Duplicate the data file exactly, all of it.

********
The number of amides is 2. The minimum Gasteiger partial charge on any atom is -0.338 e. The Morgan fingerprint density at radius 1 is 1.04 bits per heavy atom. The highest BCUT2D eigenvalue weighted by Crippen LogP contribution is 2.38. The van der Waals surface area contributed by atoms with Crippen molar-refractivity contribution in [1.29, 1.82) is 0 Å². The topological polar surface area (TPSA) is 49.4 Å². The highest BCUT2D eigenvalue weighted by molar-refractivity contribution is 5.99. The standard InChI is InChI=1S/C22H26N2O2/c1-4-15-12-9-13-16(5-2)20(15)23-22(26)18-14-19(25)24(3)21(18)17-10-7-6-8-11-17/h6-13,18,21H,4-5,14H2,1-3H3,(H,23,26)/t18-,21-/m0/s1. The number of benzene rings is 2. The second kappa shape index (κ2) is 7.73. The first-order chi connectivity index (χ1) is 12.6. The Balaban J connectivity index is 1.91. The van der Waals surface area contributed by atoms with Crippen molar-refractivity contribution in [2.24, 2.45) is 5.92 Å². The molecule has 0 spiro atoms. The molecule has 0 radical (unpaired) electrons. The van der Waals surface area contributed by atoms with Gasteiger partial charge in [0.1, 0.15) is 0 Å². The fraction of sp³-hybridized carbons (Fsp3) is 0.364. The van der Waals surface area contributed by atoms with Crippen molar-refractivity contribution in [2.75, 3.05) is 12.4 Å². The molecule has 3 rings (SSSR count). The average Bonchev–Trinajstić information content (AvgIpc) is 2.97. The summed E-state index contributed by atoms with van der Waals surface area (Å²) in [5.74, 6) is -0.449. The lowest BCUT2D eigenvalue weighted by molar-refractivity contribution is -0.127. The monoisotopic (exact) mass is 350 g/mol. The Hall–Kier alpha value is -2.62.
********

The number of amides is 2. The minimum Gasteiger partial charge on any atom is -0.338 e. The Morgan fingerprint density at radius 1 is 1.04 bits per heavy atom. The highest BCUT2D eigenvalue weighted by Crippen LogP contribution is 2.38. The van der Waals surface area contributed by atoms with Crippen molar-refractivity contribution in [1.29, 1.82) is 0 Å². The topological polar surface area (TPSA) is 49.4 Å². The highest BCUT2D eigenvalue weighted by molar-refractivity contribution is 5.99. The standard InChI is InChI=1S/C22H26N2O2/c1-4-15-12-9-13-16(5-2)20(15)23-22(26)18-14-19(25)24(3)21(18)17-10-7-6-8-11-17/h6-13,18,21H,4-5,14H2,1-3H3,(H,23,26)/t18-,21-/m0/s1. The number of benzene rings is 2. The second kappa shape index (κ2) is 7.73. The first-order chi connectivity index (χ1) is 12.6. The Balaban J connectivity index is 1.91. The van der Waals surface area contributed by atoms with Crippen molar-refractivity contribution in [2.24, 2.45) is 5.92 Å². The molecule has 0 spiro atoms. The molecule has 0 radical (unpaired) electrons. The van der Waals surface area contributed by atoms with Gasteiger partial charge in [0.1, 0.15) is 0 Å². The fraction of sp³-hybridized carbons (Fsp3) is 0.364. The van der Waals surface area contributed by atoms with Crippen molar-refractivity contribution in [2.75, 3.05) is 12.4 Å². The molecule has 3 rings (SSSR count). The average Bonchev–Trinajstić information content (AvgIpc) is 2.97. The summed E-state index contributed by atoms with van der Waals surface area (Å²) in [5.74, 6) is -0.449. The lowest BCUT2D eigenvalue weighted by molar-refractivity contribution is -0.127. The monoisotopic (exact) mass is 350 g/mol. The Hall–Kier alpha value is -2.62.